In 2020 dental nurse Jo Dawson launched a campaign to eliminate dried fruit from the free fruit snack selection at primary schools. This November she describes how the campaign has picked up momentum and gained wide support.

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BDJ Team previously covered Jo's campaign in 20201 and 2021.2,3,4

No matter where we work we are all part of a brilliant team - the wider dental community. I'm absolutely honoured to be involved in this dental nurse themed issue of BDJ Team. I've always been proud to say I'm a dental nurse as it is such an important job. I've worked in many practices over the 30 years of my dental nurse career, and I am fortunate to have been employed at Devonshire House Dental Practice (DH) since 2008. It is one of the top practices in the country in patient care, technical experience of clinicians, high standards in cross infection control, latest technology and our own laboratory. It's high pressure but very rewarding knowing that we're all aiming for that gold standard and our patients are getting the best possible care.

Not only were DH very quick to agree to sponsor the Raisin Swap in my local primary school when I found out that dried fruits were being given out as snacks as part of the SFVS (School Fruit and Vegetable scheme) and that the snack policy allowed cariogenic foods every day, but also when I suggested we could have a greater impact by supplying OHE (oral health education) literature to all families too. Raisin Awareness in primary schools was born, aiming to make all playground snacks tooth-friendly by 2024.

This month I will have the pleasure of attending an awards ceremony because the practice is a finalist. Whether we win or lose it's a great accolade to be part of such a fabulous team.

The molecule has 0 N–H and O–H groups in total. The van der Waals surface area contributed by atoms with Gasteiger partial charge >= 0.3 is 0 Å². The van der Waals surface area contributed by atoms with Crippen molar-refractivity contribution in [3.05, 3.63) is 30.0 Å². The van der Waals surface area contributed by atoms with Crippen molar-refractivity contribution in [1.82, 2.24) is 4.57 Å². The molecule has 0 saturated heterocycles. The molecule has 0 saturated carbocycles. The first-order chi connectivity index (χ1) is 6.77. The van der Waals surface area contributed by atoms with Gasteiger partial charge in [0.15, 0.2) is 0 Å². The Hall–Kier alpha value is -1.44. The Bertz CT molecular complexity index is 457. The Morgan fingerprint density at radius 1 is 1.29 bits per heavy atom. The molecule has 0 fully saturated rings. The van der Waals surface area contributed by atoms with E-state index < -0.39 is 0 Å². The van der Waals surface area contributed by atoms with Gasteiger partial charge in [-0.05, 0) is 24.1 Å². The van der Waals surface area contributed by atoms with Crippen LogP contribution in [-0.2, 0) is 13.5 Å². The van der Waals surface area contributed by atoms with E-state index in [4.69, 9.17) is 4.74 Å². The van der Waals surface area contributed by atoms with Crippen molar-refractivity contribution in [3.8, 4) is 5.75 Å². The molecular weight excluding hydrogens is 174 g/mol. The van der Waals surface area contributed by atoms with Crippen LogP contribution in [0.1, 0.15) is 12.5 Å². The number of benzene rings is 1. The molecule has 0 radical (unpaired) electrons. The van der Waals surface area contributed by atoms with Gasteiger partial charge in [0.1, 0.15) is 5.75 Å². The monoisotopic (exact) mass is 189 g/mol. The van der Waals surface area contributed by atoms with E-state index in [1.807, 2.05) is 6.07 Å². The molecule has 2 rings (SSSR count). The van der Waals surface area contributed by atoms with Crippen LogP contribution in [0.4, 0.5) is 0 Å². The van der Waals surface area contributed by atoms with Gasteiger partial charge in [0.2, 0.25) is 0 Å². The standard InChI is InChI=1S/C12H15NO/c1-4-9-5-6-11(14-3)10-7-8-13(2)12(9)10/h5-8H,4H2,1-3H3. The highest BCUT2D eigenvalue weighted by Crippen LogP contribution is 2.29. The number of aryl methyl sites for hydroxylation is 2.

Making a difference

As dental nurses we have the knowledge and skills to make a difference. In the summer, following all the wonderful support I have received from within the dental community, I set up the Raisin Awareness Advisory Board. It is made up of a panel of highly-regarded dental professionals with an incredible breadth and depth of experience to offer input on steering the project forward. I was honoured when Pam Swain (BADN), Nigel Carter OBE (Oral Health Foundation), Ingrid Perry MBE (Founder of Teeth Team, Practice Manager), Simon Hearnshaw (North Yorkshire & Humber LDN), Caroline Holland (BSPD) and Melanie Pomfrett (Philips healthcare) accepted the offer to get involved.

After giving an update on the project and future plans, I listened to the ideas floated and have been working through the suggestions ever since. It has been quite a rollercoaster, with moments of anticipated rejection amidst real momentum. Throughout, I've been meeting new people and expanding the network. I have discovered amazing things happening in different areas which overlap (from school food initiatives to growing projects and environmental/sustainability activities) run through a myriad of councils, social enterprises and charities. Also, I've personally had to learn new skills outside my dental nurse experience (those of you who've seen me on social media will agree that some of my technical abilities require further input!).

Are you engaged in your local community?

As part of this continued reaching out, I have now been offered opportunities to contribute to developing resources aimed at Out of School settings (OOS), preschools, nurseries, childminders and reception teachers (EYFS) and the Holiday Activity and Food programme (HAF) in my local area, thereby extending the positive oral health messages deep into the community.